Languages of Portugal
OfficialPortuguese
RegionalMirandese, Leonese, Barranquenho(transitional language), Minderico(argot)
MinorityCaló
ForeignEnglish (27%)[1], Galician (15%), Spanish (10%)
SignedPortuguese Sign Language
Keyboard layout
Sourceebs_243_en.pdf (europa.eu)

The languages of Portugal are Portuguese, Mirandese, Portuguese Sign Language, Leonese and Caló, with the inclusion of other linguistic entities like argots and transitional languages. Historically, Celtic and Lusitanian were spoken in what is now Portugal.

Modern

Portuguese is practically universal in Portugal, but there are some specificities.

Portuguese dialects of Portugal

In addition, it is estimated that 42.8% of Portuguese adults (aged 18–64) spoke English, 15.4% spoke Galician and 10.6% spoke Spanish as foreign languages as of 2016.[2]

Sample text

Romance languages

História de um louco criminoso (Story of a crazy criminal), written originally in Rionorese Leonese.

Mirandese Leonese (Rionorese) Portuguese English

Un tal Miguel quedou-se de pequeinho sien pai i la mai, marota, terminou-se por casar cul Tiu Domingo Tano. I el era malo i batie al rapaç i batiu-le na cabeça. Qu'el de pequeinho era listo i culas porradas que le dou na cabeça puso-se boubo.

Un tal Miguel ficou de piquenu sin pai e a mai, marota, terminou-se di cassar cun al Tiu Domingo Tano. I iêl iera mau i batia-le al rapace i bateu-le na cabeça. Que iêl de piquenu iera listu i cun as porradas que le dou na cabeça pusu-se tonto.

Um tal Miguel ficou de pequeno sem pai e a mãe, marota, acabou por casar com o Tio Domingo Tano. E ele era mau e batia ao rapaz e bateu-lhe na cabeça. Que ele desde pequeno era esperto e com as pancadas que lhe deu na cabeça fez-se tonto.

A so called Miguel was left without a father as a child and the mother, naughty, ended up marrying Uncle Domingo Tano. And he was bad and hit the boy and hit him on the head. Though he was smart since he was little and the blows he gave him to the head made him stupid.

*due to the fact that Minderico has no established grammar, merely a handful of invented adjectives and nouns using portuguese grammar, and due to the lack of information on it, it is not on the table.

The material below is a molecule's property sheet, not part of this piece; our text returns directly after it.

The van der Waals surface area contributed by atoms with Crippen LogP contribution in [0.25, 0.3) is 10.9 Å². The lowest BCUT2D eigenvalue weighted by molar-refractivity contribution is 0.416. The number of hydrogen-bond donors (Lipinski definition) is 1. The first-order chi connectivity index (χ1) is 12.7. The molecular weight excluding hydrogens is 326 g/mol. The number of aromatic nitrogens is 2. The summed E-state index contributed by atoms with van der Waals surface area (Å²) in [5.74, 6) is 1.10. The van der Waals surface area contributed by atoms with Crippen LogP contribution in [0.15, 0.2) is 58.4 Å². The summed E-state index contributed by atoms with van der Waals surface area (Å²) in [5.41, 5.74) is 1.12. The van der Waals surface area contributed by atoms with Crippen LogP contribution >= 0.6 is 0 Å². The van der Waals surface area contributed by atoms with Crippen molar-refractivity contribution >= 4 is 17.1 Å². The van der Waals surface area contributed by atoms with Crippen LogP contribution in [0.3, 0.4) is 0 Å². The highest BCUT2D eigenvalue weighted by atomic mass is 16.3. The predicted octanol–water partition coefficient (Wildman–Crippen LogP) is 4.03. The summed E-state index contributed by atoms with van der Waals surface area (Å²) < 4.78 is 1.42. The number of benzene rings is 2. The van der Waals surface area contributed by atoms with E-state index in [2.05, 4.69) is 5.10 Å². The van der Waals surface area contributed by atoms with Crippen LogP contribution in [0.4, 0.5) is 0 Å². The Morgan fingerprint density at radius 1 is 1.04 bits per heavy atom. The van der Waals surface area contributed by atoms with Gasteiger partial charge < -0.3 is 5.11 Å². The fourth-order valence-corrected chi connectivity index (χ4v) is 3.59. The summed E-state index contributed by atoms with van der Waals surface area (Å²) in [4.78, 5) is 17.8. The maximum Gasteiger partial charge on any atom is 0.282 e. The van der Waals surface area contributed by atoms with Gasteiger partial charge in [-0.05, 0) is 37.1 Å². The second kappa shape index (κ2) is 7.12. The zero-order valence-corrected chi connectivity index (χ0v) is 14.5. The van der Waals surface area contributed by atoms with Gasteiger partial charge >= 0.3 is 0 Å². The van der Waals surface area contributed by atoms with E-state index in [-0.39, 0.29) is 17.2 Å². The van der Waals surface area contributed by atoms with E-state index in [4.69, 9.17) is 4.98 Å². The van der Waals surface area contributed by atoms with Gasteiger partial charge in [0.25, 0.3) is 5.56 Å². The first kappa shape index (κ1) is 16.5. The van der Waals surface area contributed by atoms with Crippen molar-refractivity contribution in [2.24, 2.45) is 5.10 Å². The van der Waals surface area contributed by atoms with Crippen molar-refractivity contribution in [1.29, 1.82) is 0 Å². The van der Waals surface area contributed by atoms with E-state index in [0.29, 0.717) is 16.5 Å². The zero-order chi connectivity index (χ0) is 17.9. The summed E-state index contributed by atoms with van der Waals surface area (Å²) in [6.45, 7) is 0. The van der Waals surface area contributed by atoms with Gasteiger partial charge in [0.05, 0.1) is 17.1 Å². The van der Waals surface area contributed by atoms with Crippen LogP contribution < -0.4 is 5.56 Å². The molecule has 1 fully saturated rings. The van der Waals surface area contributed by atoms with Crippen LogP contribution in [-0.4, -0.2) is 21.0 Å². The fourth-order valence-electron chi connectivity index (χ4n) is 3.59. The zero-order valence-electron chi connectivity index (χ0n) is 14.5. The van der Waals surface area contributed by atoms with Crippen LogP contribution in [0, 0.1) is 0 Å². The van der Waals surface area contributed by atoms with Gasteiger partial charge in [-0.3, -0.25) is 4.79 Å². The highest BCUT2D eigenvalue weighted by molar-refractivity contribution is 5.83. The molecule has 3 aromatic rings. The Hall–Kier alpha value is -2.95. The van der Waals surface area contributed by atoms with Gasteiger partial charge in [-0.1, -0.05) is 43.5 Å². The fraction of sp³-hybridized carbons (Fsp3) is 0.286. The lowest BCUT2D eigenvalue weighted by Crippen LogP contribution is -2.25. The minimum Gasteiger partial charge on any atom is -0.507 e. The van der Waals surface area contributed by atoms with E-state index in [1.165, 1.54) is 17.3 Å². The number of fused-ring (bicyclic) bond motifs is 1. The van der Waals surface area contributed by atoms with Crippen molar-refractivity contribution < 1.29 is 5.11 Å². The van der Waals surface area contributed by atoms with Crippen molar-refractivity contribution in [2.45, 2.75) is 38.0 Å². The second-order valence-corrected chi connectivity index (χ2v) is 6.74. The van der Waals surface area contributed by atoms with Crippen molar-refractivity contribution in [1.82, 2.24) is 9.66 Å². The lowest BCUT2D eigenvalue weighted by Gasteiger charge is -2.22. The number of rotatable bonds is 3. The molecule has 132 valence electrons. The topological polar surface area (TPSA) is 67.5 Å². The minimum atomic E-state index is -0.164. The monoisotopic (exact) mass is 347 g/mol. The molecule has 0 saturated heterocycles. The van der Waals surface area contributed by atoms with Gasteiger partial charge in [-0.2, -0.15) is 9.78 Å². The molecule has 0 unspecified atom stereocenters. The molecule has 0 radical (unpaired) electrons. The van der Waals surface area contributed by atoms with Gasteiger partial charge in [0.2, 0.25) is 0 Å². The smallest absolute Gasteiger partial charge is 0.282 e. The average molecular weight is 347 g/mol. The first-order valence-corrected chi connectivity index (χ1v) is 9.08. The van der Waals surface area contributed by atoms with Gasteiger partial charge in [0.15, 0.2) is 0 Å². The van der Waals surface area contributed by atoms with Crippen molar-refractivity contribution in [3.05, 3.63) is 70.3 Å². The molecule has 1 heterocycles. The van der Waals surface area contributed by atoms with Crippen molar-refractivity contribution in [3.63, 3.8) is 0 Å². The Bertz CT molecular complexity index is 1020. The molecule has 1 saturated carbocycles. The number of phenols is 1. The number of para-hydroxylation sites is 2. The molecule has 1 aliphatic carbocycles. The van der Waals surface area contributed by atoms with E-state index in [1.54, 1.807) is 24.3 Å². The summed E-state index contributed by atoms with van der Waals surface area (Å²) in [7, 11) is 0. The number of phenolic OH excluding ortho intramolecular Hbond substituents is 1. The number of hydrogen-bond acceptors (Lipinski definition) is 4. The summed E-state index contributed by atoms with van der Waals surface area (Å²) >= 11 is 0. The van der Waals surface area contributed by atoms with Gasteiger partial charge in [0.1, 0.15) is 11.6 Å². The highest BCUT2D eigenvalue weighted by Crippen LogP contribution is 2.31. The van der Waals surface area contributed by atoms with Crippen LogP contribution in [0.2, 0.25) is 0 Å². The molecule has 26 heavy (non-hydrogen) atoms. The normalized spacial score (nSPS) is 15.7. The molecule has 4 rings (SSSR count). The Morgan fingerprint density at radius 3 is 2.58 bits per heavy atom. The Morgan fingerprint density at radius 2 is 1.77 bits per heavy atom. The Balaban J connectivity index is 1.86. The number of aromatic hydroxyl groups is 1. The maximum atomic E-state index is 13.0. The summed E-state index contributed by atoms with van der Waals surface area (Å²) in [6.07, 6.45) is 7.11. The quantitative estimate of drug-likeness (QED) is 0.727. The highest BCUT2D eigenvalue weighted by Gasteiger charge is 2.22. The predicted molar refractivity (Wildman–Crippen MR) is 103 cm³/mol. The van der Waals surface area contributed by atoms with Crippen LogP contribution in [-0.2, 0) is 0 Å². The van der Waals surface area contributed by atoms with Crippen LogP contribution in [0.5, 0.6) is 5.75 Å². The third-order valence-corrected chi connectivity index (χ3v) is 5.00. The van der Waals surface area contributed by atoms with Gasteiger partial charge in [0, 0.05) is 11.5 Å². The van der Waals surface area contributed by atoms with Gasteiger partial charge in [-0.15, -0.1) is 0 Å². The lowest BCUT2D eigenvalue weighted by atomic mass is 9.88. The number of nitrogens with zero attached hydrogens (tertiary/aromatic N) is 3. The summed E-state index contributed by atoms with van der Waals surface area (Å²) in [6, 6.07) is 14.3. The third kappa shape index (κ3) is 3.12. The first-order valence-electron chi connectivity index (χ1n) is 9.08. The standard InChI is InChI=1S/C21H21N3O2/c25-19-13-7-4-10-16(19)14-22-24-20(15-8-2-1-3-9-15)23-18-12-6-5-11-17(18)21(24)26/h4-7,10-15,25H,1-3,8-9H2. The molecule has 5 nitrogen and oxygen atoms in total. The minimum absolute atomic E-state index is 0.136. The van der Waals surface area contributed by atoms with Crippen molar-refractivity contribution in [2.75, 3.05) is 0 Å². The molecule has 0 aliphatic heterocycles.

*due to the lack of information on barranquenho, it is not on the table.

Caló

The Lord's Prayer

Caló English

Y les penó: Pur manguelareis, penelad: Amaro Dada, oté andré o Tarpe, majarificable sinele tun nao. Abillele tun chim. Sinele querdi tun pesquital andré a jolili, sasta andré o Tarpe. Diñamangue achibes amaro manro de cada chibes. Y amangue ertina amarias visabas, andiar sasta mu ertinamos á os sares, sos debisarelen amangue buchi. Y na enseeles amangue andré o chungalo y choro.

And he said to them: When you pray, say: Our Father in heaven, hallowed be Your name. Your kingdom come, Your will be done, on earth as it is in heaven. Give us this day our daily bread and forgive us our debts, as we also have forgiven our debtors. And lead us not into temptation, but deliver us from evil.

Historically

Other languages have been extensively spoken in the territory of modern Portugal:

Pre-Roman languages

Main article: Paleohispanic languages

Pre-Roman languages of Iberia c. 200 BC.

Roman, Post-Roman and Medieval languages

See also

References

  1. ^ "SPECIAL EUROBAROMETER 386 Europeans and their Languages" (PDF). ec.europa.eu. Archived from the original (PDF) on 2016-01-06.
  2. ^ "Portugueses falam cada vez mais (e melhor) línguas estrangeiras". www.dn.pt (in European Portuguese). 2017-12-15. Retrieved 2023-10-30.